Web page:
Shea Stadium is a multi-purpose facility utilized as a home venue by the sprint football team in the fall and the track and field and lacrosse teams in the spring.
Considered one of the finest track venues on the East Coast, Shea Stadium includes an eight-lane Southwest all-weather surface designed with capabilities to set up sprints in either direction. Six jumping pits and six vault boxes face every direction, allowing jumpers to always enjoy the most favorable winds. The stadium boasts a great surface for racing that is well cushioned and resiliant enough for daily training to minimize chance of injury. Shea also possesses two shot put circles and sectors, two Olympic-size hammer and discus cages, and a Southwest all-weather surfaced javelin runway.
Located along the banks of the Hudson River, Shea Stadium is also equipped with two functional locker rooms and an athletic training facility. The playing field features an AstroTurf surface surrounded by the eight-lane all-weather track. At night, the impressive facility is illuminated by seven television-quality lightstacks. Improvements to the seating area were completed in the summer of 2000 along with the installation of two modest press boxes servicing both track and field competitions as well as sprint football and lacrosse matches.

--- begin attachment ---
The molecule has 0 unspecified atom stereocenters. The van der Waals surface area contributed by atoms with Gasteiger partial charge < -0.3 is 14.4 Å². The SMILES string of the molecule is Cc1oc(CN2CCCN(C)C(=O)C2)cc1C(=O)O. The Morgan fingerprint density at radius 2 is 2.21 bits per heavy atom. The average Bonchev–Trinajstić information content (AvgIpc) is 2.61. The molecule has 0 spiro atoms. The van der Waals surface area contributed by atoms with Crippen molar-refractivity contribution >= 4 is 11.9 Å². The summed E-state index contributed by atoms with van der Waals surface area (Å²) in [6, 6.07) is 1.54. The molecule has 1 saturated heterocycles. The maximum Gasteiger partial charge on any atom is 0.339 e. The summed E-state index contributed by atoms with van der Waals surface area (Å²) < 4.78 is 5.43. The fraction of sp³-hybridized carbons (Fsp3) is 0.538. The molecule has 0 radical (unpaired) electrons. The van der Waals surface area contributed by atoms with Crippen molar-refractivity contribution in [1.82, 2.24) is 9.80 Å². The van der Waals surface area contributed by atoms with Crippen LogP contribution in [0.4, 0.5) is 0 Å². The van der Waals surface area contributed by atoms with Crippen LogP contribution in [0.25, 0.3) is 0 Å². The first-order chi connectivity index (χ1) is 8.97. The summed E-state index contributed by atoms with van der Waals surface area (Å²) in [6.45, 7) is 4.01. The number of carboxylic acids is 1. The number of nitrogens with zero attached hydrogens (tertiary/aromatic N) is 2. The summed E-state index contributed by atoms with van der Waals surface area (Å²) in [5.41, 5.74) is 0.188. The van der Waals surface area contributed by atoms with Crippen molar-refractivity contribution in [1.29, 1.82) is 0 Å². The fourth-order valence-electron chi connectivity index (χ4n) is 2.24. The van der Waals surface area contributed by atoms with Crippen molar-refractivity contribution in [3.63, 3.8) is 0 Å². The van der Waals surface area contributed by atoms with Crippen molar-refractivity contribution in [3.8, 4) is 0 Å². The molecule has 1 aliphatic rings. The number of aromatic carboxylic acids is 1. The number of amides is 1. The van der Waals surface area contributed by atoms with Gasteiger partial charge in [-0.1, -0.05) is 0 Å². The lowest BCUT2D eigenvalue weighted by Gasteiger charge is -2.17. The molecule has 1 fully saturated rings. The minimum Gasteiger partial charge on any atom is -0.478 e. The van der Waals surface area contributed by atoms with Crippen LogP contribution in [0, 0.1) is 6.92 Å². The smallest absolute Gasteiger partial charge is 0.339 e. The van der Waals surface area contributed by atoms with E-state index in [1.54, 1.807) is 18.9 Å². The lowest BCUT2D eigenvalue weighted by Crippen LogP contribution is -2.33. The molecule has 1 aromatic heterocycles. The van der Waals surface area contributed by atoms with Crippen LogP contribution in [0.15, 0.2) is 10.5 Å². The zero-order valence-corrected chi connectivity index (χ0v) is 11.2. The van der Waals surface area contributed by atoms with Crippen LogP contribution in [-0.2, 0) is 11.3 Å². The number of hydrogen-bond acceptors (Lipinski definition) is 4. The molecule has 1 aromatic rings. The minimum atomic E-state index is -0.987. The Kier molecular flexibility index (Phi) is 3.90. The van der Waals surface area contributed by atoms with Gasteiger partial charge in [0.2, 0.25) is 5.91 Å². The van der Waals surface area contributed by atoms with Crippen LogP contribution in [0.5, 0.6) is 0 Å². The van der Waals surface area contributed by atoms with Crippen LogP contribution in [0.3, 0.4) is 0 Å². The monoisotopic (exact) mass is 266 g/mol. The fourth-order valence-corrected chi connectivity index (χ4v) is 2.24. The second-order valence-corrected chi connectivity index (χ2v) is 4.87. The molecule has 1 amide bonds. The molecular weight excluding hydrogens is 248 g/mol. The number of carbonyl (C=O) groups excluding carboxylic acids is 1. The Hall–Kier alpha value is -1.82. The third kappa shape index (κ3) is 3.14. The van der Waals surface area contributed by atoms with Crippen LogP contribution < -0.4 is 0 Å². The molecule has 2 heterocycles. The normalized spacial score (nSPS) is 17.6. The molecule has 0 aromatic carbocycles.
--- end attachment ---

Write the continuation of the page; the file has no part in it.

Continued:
Shea Stadium was named in honor of Richard Shea, one of West Point's finest athletes and soldiers. A 1952 graduate, Shea enlisted in the Army in 1944 and served as a staff sergeant in the 53rd Constabulary Regiment in Nuremberg, Germany. A native of Portsmouth, Va., he did not compete in cross country until entering the Army, but went on to win the European 1500-meter and 5000m championships.
Shea entered West Point in 1948, served as a cadet captain and was the recipient of the Army Athletic Association Trophy presented to the top senior athlete. He won 16 major intercollegiate middle distance and cross country championships and set seven indoor and outdoor Academy track records. He also qualified for the 1952 Olympic Games in the 10,000m competition.
Shea was assigned to Korea following graduation and died in action on July 8, 1953, at Sokkogae, trying to repel Communist "suicide attacks" during the Korean Conflict. He was posthumously awarded the Medal of Honor for wartime bravery, the 77th Medal of Honor awarded during the Korean War.